Irish Cancer Society chief to step down from charity
The chief executive of the Irish Cancer Society John McCormack is to resign and leave the charity at the end of the year.
He said yesterday: "I'm very proud of the Irish Cancer Society and I feel privileged to have led an organisation of talented and caring people focused on the needs and concerns of people affected by cancer.
"We couldn't do that without the exceptional support and generosity of our volunteers, fundraisers, donors and friends who work so tirelessly to help the society.
"I'll continue to be a lifelong supporter of the society's vision, which aims for a future without cancer."
He first joined the Irish Cancer Society as chief accountant in 1989 and was appointed head in 2002. He was at the centre of controversy in January last year after it emerged he was on a salary of €145,000.
After a public backlash he took a pay cut to €135,000. The original salary drew criticism after the charity was closing the €1.8m annual financial support programme for cancer sufferers.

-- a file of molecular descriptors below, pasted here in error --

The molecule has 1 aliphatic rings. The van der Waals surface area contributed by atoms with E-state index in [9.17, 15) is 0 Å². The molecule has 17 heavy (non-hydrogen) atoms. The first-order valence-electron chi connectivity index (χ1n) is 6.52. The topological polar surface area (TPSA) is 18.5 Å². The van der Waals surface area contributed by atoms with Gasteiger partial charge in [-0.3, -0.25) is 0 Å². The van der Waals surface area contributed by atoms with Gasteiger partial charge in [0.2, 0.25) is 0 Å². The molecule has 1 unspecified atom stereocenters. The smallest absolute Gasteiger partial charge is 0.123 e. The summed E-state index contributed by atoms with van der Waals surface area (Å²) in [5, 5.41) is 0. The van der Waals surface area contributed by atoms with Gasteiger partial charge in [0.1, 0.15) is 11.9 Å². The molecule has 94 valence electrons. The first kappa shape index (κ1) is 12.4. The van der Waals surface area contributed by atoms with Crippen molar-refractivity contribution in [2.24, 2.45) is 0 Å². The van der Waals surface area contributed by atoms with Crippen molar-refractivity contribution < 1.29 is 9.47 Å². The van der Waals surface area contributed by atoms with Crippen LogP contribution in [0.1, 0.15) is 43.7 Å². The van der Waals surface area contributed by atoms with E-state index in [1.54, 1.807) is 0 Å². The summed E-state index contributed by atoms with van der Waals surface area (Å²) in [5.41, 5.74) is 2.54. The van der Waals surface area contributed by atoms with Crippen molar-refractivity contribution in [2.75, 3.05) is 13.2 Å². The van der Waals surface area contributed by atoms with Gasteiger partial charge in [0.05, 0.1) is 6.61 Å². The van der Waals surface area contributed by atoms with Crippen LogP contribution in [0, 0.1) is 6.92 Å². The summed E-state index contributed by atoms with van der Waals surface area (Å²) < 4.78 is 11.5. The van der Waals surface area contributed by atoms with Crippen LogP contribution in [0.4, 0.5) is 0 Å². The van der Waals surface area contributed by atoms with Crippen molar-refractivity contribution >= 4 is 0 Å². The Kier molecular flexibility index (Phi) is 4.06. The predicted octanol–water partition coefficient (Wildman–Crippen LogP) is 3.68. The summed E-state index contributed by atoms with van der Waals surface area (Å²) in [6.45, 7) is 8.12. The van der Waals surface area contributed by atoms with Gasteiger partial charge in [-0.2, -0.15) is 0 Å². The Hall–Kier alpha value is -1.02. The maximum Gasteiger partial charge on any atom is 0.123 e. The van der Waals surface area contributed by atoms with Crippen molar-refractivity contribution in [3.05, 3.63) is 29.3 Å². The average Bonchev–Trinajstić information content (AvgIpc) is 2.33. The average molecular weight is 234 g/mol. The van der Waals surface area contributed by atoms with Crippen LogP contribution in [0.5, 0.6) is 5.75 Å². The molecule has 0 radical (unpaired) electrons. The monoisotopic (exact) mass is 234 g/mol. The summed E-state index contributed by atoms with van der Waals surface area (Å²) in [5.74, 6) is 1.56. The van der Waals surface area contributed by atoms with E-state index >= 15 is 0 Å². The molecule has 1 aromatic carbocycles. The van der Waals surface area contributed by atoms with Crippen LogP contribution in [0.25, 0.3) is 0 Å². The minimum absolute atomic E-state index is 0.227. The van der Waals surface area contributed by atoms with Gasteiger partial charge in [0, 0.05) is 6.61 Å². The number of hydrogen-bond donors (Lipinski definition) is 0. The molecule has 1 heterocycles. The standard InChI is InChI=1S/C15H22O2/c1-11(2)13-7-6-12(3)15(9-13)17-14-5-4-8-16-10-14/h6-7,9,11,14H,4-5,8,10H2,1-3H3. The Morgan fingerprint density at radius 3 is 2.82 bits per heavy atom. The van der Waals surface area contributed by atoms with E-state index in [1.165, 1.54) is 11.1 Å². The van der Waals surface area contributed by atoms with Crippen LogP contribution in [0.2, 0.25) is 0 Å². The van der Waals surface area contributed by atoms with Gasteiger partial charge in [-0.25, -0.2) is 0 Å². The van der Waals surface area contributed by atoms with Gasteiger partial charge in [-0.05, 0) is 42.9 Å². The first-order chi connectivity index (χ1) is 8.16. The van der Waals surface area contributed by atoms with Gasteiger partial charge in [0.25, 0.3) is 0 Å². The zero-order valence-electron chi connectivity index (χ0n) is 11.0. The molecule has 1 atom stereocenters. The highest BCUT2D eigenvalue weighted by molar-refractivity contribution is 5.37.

It then partially reversed the cut in response to the outcry.
It said it would continue to spend €200,000 a year on providing financial support to the families of children with cancer. The decision to end supports for adults with the disease was unaffected by the partial U-turn.
More recently the charity drew a mixed reaction over an advertisng campaign with the slogan: "I want to get cancer."
The charity defended the campaign, saying it was "deliberately provocative".
"It's deliberately provocative because it has to be. It's hard-hitting, it's impactful because getting cancer is hard-hitting and impactful," a spokeswoman said.
She said the campaign was borne out of concern about projections that by the year 2020 half of all people will be diagnosed with a cancer.
Irish Cancer Society chairman Dermot Breen said yesterday that throughout Mr McCormack's career, he had been instrumental in all of its achievements through his mix of skill, energy and enthusiasm.